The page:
A book of dining, flirting, dancing and smoking, celebrating the 175th anniversary of The London Library.
With nineteenth-century fashions constantly changing, but the importance of the baffling social codes entirely rigid, a newly-prosperous and bewildered middle class was in dire need of careful guidance and advice. With the help of his mysterious lady friend, Charles William Day has a kind-hearted mission: "If these 'hints' save the blush upon one cheek, or smooth the path into 'society' of only one honest family, the object of the author will be attained." Here is a book which walks the hopeful reader through the finer details of dining, smoking, dancing, flirting, card-playing, walking and talking.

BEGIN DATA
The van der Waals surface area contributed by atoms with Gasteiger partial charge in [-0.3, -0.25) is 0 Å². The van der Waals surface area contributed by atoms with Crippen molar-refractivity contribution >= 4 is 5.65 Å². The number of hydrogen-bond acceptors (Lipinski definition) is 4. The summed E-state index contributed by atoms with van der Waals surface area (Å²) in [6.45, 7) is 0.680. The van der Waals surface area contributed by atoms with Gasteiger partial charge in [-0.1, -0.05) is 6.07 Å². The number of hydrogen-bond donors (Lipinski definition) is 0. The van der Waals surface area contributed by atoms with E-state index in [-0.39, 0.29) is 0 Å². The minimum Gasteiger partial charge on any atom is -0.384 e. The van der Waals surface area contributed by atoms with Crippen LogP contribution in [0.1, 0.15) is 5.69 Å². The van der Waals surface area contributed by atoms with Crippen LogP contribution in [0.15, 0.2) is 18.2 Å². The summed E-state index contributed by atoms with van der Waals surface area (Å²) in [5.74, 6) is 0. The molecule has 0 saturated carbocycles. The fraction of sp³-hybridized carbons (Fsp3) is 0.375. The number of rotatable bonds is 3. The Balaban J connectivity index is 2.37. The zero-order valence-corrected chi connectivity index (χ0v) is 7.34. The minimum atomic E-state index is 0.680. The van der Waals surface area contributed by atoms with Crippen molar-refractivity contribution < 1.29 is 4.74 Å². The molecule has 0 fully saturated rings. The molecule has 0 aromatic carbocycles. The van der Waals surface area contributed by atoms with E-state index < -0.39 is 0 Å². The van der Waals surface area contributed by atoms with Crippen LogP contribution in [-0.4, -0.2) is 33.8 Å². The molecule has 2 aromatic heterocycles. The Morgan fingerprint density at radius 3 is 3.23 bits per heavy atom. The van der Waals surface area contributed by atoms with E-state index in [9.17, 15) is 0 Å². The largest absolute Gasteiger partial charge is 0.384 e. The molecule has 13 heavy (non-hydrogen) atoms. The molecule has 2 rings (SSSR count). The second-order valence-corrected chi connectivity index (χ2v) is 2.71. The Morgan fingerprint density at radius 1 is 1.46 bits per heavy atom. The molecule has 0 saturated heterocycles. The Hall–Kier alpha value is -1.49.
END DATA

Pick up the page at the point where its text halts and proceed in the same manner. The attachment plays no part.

The books in "Found on the Shelves" have been chosen to give a fascinating insight into the treasures that can be found while browsing in The London Library. Now celebrating its 175th anniversary, with over seventeen miles of shelving and more than a million books, The London Library has become an unrivalled archive of the modes, manners and thoughts of each generation which has helped to form it.
From essays on dieting in the 1860s to instructions for gentlewomen on trout-fishing, from advice on the ill health caused by the "modern" craze of bicycling to travelogues from Norway, they are as readable and relevant today as they were more than a century ago.